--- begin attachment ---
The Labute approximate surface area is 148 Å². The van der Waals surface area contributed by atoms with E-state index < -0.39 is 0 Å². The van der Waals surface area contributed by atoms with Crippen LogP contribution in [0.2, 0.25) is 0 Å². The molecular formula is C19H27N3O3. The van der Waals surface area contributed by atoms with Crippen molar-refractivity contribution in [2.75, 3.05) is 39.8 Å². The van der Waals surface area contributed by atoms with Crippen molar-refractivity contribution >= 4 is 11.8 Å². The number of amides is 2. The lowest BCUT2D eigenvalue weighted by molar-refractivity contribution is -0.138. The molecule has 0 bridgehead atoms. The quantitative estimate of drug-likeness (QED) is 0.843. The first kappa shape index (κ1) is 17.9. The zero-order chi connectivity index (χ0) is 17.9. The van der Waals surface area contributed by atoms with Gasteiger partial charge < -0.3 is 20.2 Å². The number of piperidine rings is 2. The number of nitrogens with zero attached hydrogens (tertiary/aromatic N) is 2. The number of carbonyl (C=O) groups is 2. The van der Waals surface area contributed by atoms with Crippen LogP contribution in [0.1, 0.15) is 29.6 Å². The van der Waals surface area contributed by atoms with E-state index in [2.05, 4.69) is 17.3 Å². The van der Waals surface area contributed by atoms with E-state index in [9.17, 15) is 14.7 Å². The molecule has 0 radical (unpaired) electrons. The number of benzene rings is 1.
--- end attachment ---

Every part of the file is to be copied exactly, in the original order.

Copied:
The Labute approximate surface area is 148 Å². The van der Waals surface area contributed by atoms with E-state index < -0.39 is 0 Å². The van der Waals surface area contributed by atoms with Crippen LogP contribution in [0.2, 0.25) is 0 Å². The molecular formula is C19H27N3O3. The van der Waals surface area contributed by atoms with Crippen molar-refractivity contribution in [2.75, 3.05) is 39.8 Å². The van der Waals surface area contributed by atoms with Crippen molar-refractivity contribution >= 4 is 11.8 Å². The number of amides is 2. The lowest BCUT2D eigenvalue weighted by molar-refractivity contribution is -0.138. The molecule has 0 bridgehead atoms. The quantitative estimate of drug-likeness (QED) is 0.843. The first kappa shape index (κ1) is 17.9. The zero-order chi connectivity index (χ0) is 17.9. The van der Waals surface area contributed by atoms with Gasteiger partial charge < -0.3 is 20.2 Å². The number of piperidine rings is 2. The number of nitrogens with zero attached hydrogens (tertiary/aromatic N) is 2. The number of carbonyl (C=O) groups is 2. The van der Waals surface area contributed by atoms with Crippen LogP contribution in [0.1, 0.15) is 29.6 Å². The van der Waals surface area contributed by atoms with E-state index in [2.05, 4.69) is 17.3 Å². The van der Waals surface area contributed by atoms with E-state index in [9.17, 15) is 14.7 Å². The molecule has 0 radical (unpaired) electrons. The number of benzene rings is 1.